Each attending, resident and intern on the four teams randomised to the intensive feedback intervention received a link to an electronic dashboard at the start of their rotation. The electronic dashboard presented contemporaneous data regarding team performance of the three metrics above for the four intervention teams. Data were automatically extracted from the EHR (Epic, Verona, Wisconsin) at 05:00 and reflected the performance of the preceding 14 days. The landing page of the dashboard displayed aggregate data from all eight medicine teams and allowed for detailed drill-down of performance of the intervention teams as well as patient-level detail (Figure 2). In addition to displaying performance on each metric, an intervention team’s composite performance, the ‘Discharge Mix Index (DMI)’, was displayed. The DMI was achieved when all of the three selected discharge metrics were met for a patient (medication reconciliation, high-quality AVS, timely discharge summary). This strategy was used to decrease the cognitive load of visualising the data and engage teams equally in all three metrics. Each team was ranked according to their performance on the primary outcome, the DMI, which ranged from 0% to 100%, and a ‘scoreboard’ demonstrated relative performance. Data from the control group (‘usual’) feedback teams were displayed in an anonymised format. The raw data were processed and cleaned automatically on a secure server16 and then visualised with a QlikView dashboard (Qlik, Radnor, Pennsylvania) hosted by the medical centre.17
In addition to making the dashboard available, we hosted weekly inperson ‘STAT rounds’ for intensive feedback team members only, immediately following the department’s weekly morbidity and mortality conference from 1 February 2016 to 30 April 2016. Team attendance was voluntary, but intensive feedback providers received pages and emails reminding them to attend. STAT rounds lasted for 15 min and were moderated by a study investigator who also served as an attending physician (AR, SP, MM, SR). STAT rounds had the following goals: (1) introduction to the metrics and why they were chosen, (2) education on how to achieve the metrics and (3) a review of each of the intervention teams’ performance. The moderator was instructed to facilitate the session using a didactic approach. At each session, participating providers were surveyed anonymously as to whether STAT rounds helped improve their approach to discharging patients and whether they felt that reviewing their team data was worthwhile to their clinical practice.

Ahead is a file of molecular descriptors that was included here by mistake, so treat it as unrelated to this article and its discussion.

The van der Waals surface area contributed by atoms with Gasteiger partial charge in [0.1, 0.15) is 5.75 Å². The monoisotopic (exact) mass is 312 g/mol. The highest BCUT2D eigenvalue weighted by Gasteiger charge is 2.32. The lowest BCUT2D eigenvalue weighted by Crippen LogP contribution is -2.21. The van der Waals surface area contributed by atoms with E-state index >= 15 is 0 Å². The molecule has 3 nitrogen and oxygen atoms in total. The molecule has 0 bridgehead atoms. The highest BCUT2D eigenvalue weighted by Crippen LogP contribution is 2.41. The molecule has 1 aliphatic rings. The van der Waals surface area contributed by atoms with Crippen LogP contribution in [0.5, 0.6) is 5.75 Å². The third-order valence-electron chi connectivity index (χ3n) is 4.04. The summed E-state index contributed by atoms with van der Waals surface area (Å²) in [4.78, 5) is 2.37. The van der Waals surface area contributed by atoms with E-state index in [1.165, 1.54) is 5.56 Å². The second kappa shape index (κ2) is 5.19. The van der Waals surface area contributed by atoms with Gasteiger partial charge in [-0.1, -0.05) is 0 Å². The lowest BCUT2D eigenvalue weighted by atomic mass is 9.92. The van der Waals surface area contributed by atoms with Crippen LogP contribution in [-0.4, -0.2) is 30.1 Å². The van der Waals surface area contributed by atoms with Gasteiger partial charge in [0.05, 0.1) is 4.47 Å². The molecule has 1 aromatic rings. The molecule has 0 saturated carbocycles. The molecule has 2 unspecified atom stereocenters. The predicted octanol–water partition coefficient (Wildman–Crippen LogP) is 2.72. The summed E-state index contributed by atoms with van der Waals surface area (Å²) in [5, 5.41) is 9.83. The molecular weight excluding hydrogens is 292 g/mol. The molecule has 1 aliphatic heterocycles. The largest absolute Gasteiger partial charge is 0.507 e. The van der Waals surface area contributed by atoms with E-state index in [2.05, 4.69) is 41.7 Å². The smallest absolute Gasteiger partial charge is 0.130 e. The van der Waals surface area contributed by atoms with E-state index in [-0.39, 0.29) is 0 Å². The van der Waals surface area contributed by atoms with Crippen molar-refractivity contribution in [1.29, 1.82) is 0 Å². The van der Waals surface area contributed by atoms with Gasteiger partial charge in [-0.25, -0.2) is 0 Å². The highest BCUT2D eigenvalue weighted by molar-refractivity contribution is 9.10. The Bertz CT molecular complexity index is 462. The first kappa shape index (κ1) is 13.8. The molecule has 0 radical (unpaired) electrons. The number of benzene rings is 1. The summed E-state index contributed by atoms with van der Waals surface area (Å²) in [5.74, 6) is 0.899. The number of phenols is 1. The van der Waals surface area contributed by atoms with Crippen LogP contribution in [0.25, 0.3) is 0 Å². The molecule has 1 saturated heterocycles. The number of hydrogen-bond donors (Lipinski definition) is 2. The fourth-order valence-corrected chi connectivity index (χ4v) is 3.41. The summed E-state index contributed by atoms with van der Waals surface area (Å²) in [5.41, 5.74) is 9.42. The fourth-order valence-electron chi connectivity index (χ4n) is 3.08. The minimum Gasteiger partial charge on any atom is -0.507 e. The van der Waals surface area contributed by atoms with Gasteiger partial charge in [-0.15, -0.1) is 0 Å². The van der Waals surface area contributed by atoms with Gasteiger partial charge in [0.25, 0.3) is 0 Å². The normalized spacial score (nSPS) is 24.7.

Control group description
Each month, four control group teams were assigned to ‘usual audit and feedback’, which was the same as feedback sent to teams prior to the study (see prestudy baseline quality metric feedback description).
Given the time-intensive nature of STAT rounds and our suspicion that STAT rounds were responsible for the majority of the impact on change in performance, STAT rounds were discontinued on 1 May 2016. During a ‘washout period’, 1 May 2016 through 30 June 2016, we continued sending emails to the intervention teams about availability of the dashboard and provided continued access to the dashboard, but conducted no inperson review of the data with teams.
Medicine teams were selected as units for stratified randomisation during the intervention period. To ensure balanced randomisation, teams were clustered to ensure that one team from each arm would be admitting daily, and patients would be randomly distributed between clusters. Cluster 1 was defined to be medicine teams A, B, C and D, and cluster 2 was defined to be medicine teams E, F, G and H. A coin flip by study investigators (SP and JDH) was used to randomly assign each to the intervention. Teams were informed of their group allocation by the study investigators (SP and JDH). Allocation concealment was not possible given the nature of the intervention. Throughout the study period, patients were randomly allocated to the four usual feedback and the four intensive feedback teams. During the day, patients were admitted 1 to 1 to a single intervention and single control medicine team until each team admitted six new patients or reached a total of 14 patients. At night, patients were admitted to a night team and were then randomly assigned in the morning to one of the remaining six medicine teams (three usual feedback and three intensive feedback), who would assume care for the rest of the patient’s hospitalisation. Given the random nature of the design, one attending and three interns were part of both a usual and intensive feedback team at different times during the study period. Informed consent was not required given the classification of this work as quality improvement.